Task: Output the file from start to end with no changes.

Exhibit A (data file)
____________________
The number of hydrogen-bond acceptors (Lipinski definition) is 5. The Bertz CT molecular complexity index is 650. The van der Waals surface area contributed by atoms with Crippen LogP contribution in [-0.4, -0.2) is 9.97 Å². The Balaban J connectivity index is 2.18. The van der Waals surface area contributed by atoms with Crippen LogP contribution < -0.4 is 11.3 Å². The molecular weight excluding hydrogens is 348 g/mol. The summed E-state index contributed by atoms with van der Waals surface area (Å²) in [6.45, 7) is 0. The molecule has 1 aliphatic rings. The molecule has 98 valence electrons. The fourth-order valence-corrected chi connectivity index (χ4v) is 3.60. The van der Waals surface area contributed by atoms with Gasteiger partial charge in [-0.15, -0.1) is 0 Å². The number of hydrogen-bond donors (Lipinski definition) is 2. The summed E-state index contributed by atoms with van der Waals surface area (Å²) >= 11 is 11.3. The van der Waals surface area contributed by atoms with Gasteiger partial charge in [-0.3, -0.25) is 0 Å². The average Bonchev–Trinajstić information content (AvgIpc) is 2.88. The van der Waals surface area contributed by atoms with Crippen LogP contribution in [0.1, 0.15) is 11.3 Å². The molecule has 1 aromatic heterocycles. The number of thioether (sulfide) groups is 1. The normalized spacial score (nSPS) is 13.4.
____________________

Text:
The number of hydrogen-bond acceptors (Lipinski definition) is 5. The Bertz CT molecular complexity index is 650. The van der Waals surface area contributed by atoms with Crippen LogP contribution in [-0.4, -0.2) is 9.97 Å². The Balaban J connectivity index is 2.18. The van der Waals surface area contributed by atoms with Crippen LogP contribution < -0.4 is 11.3 Å². The molecular weight excluding hydrogens is 348 g/mol. The summed E-state index contributed by atoms with van der Waals surface area (Å²) in [6.45, 7) is 0. The molecule has 1 aliphatic rings. The molecule has 98 valence electrons. The fourth-order valence-corrected chi connectivity index (χ4v) is 3.60. The van der Waals surface area contributed by atoms with Gasteiger partial charge in [-0.15, -0.1) is 0 Å². The number of hydrogen-bond donors (Lipinski definition) is 2. The summed E-state index contributed by atoms with van der Waals surface area (Å²) >= 11 is 11.3. The van der Waals surface area contributed by atoms with Gasteiger partial charge in [-0.3, -0.25) is 0 Å². The average Bonchev–Trinajstić information content (AvgIpc) is 2.88. The van der Waals surface area contributed by atoms with Crippen LogP contribution in [0.1, 0.15) is 11.3 Å². The molecule has 1 aromatic heterocycles. The number of thioether (sulfide) groups is 1. The normalized spacial score (nSPS) is 13.4.